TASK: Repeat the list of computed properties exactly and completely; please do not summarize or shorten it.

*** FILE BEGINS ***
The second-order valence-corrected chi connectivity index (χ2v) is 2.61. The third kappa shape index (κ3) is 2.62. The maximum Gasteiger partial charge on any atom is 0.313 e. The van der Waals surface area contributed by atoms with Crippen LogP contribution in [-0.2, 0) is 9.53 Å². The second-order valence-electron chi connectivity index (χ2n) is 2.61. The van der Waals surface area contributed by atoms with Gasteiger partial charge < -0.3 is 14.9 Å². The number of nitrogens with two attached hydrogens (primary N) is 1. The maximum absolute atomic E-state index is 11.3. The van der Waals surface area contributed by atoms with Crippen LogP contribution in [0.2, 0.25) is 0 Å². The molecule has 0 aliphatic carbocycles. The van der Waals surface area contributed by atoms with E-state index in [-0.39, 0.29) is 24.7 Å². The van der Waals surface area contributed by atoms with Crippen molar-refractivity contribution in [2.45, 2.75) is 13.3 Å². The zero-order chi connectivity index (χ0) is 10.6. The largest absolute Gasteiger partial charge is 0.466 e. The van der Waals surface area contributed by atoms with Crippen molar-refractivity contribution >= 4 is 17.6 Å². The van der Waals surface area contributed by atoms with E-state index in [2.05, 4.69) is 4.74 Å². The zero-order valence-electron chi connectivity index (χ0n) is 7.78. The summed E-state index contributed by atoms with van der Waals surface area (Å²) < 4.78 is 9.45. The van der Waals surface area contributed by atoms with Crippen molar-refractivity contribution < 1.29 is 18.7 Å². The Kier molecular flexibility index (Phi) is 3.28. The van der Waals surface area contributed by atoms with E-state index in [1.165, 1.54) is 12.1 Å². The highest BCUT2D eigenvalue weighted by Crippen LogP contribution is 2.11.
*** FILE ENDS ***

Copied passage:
The second-order valence-corrected chi connectivity index (χ2v) is 2.61. The third kappa shape index (κ3) is 2.62. The maximum Gasteiger partial charge on any atom is 0.313 e. The van der Waals surface area contributed by atoms with Crippen LogP contribution in [-0.2, 0) is 9.53 Å². The second-order valence-electron chi connectivity index (χ2n) is 2.61. The van der Waals surface area contributed by atoms with Gasteiger partial charge < -0.3 is 14.9 Å². The number of nitrogens with two attached hydrogens (primary N) is 1. The maximum absolute atomic E-state index is 11.3. The van der Waals surface area contributed by atoms with Crippen LogP contribution in [0.2, 0.25) is 0 Å². The molecule has 0 aliphatic carbocycles. The van der Waals surface area contributed by atoms with E-state index in [-0.39, 0.29) is 24.7 Å². The van der Waals surface area contributed by atoms with Crippen molar-refractivity contribution in [2.45, 2.75) is 13.3 Å². The zero-order chi connectivity index (χ0) is 10.6. The largest absolute Gasteiger partial charge is 0.466 e. The van der Waals surface area contributed by atoms with Crippen molar-refractivity contribution >= 4 is 17.6 Å². The van der Waals surface area contributed by atoms with E-state index in [2.05, 4.69) is 4.74 Å². The zero-order valence-electron chi connectivity index (χ0n) is 7.78. The summed E-state index contributed by atoms with van der Waals surface area (Å²) < 4.78 is 9.45. The van der Waals surface area contributed by atoms with Crippen molar-refractivity contribution < 1.29 is 18.7 Å². The Kier molecular flexibility index (Phi) is 3.28. The van der Waals surface area contributed by atoms with E-state index in [1.165, 1.54) is 12.1 Å². The highest BCUT2D eigenvalue weighted by Crippen LogP contribution is 2.11.